LPG Carriers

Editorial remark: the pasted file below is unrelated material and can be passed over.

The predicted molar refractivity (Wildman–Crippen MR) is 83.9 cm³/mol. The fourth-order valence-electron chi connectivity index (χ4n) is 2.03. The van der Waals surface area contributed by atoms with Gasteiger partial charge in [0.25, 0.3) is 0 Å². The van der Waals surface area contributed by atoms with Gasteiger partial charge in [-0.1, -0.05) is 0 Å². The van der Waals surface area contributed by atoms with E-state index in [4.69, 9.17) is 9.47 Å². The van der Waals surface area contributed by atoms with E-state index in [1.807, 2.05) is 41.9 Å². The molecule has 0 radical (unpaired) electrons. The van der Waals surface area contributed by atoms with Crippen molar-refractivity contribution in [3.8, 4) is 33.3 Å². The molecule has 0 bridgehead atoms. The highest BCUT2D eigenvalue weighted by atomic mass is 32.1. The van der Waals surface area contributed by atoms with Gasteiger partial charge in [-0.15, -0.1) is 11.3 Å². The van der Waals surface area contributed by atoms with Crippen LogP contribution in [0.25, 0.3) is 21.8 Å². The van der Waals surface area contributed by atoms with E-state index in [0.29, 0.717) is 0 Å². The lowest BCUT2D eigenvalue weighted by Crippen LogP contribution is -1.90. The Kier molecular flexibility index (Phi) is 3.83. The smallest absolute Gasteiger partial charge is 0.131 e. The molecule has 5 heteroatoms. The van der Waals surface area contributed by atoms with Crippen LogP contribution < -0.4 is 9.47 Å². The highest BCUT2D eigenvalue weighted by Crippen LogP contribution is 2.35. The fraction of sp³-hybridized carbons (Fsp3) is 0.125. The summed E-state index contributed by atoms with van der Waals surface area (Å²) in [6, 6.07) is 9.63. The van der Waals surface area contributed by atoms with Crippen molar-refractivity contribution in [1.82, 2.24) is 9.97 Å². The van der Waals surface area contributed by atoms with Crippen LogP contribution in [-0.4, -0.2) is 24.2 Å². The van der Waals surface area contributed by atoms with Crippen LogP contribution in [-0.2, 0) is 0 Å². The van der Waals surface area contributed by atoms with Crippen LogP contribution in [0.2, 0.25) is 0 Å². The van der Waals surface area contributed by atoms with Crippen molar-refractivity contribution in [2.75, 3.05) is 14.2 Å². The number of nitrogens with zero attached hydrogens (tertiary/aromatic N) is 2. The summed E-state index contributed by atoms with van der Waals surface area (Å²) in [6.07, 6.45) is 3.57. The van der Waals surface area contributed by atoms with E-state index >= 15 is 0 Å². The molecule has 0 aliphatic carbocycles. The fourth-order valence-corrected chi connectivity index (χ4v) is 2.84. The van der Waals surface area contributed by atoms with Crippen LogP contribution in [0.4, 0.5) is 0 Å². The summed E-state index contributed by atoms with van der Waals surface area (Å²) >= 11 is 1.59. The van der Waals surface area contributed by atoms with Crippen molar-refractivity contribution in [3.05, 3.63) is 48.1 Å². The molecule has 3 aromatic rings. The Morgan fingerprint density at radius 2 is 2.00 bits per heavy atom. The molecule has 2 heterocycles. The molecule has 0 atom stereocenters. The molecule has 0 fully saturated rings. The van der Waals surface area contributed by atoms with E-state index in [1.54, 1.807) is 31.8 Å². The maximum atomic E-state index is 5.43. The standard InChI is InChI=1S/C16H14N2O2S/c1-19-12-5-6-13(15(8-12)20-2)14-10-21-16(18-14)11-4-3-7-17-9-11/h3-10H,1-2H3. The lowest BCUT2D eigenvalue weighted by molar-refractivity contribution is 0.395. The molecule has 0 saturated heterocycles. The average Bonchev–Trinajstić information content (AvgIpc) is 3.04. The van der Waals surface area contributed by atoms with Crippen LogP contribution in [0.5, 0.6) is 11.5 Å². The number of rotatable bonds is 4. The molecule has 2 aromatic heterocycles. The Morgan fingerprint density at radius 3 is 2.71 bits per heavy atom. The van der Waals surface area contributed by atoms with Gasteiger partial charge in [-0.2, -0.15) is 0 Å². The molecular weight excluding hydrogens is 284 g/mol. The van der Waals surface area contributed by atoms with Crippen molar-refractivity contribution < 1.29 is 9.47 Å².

For large quantities of gas to be carried over long distances, refrigeration tends to be the most economical method of transportation because of the saving of weight and cost by the reduction in steel needed for the tanks.  The larger LPG carriers are usually fully refrigerated but the smaller ones may be fully refrigerated or part refrigerated and part pressurised.  LPG liquefies at a higher temperature than LNG.  Butane liquefies at minus 14.5o celsius and propane at minus 48.4o celsius.  There is less tendency for LPG carriers to be dedicated ships and there is a much more general market for LPG carriers and they may carry other cargoes besides butane and propane. The gas used for inerting the tanks of both LNG and LPG carriers is nitrogen not fluegas, which would not be pure enough for these cargoes.  The shore may supply the initial nitrogen blanket for the cargo and this is topped up on the voyage by the vessel. With any form of cargo the owner has a claim for deadfreight if the charterer does not supply the full agreed quantity.  All gas carriers have sophisticated instrumentation for measuring the tank contents because there can be no question of opening the tanks to measure the contents and indeed any gas in the tanks prior to loading or after discharge has to be taken into account.  The measurement of cargo on many oil tankers is less automated and not all tankers are equipped so that the ullages can be read in a central control room.  So the deck officer in charge of loading will ensure all tanks are ullaged, i.e. the free space above the cargo is measured.  Ullaging is usually carried out using a steel tape on the end of which is a heavy calibrated brass bob.  A full tank will only be loaded to 98% of its capacity in order to allow room for cargo expansion on voyage.  The tanks will be ullaged through the ullage openings in the deckhead.  The accuracy of such measurements, electronics or manual, may be affected by any movement of the ship and, of course, any rounding off of the measurements.  A small inaccuracy in ullaging a large tank can represent a significant quantity of oil.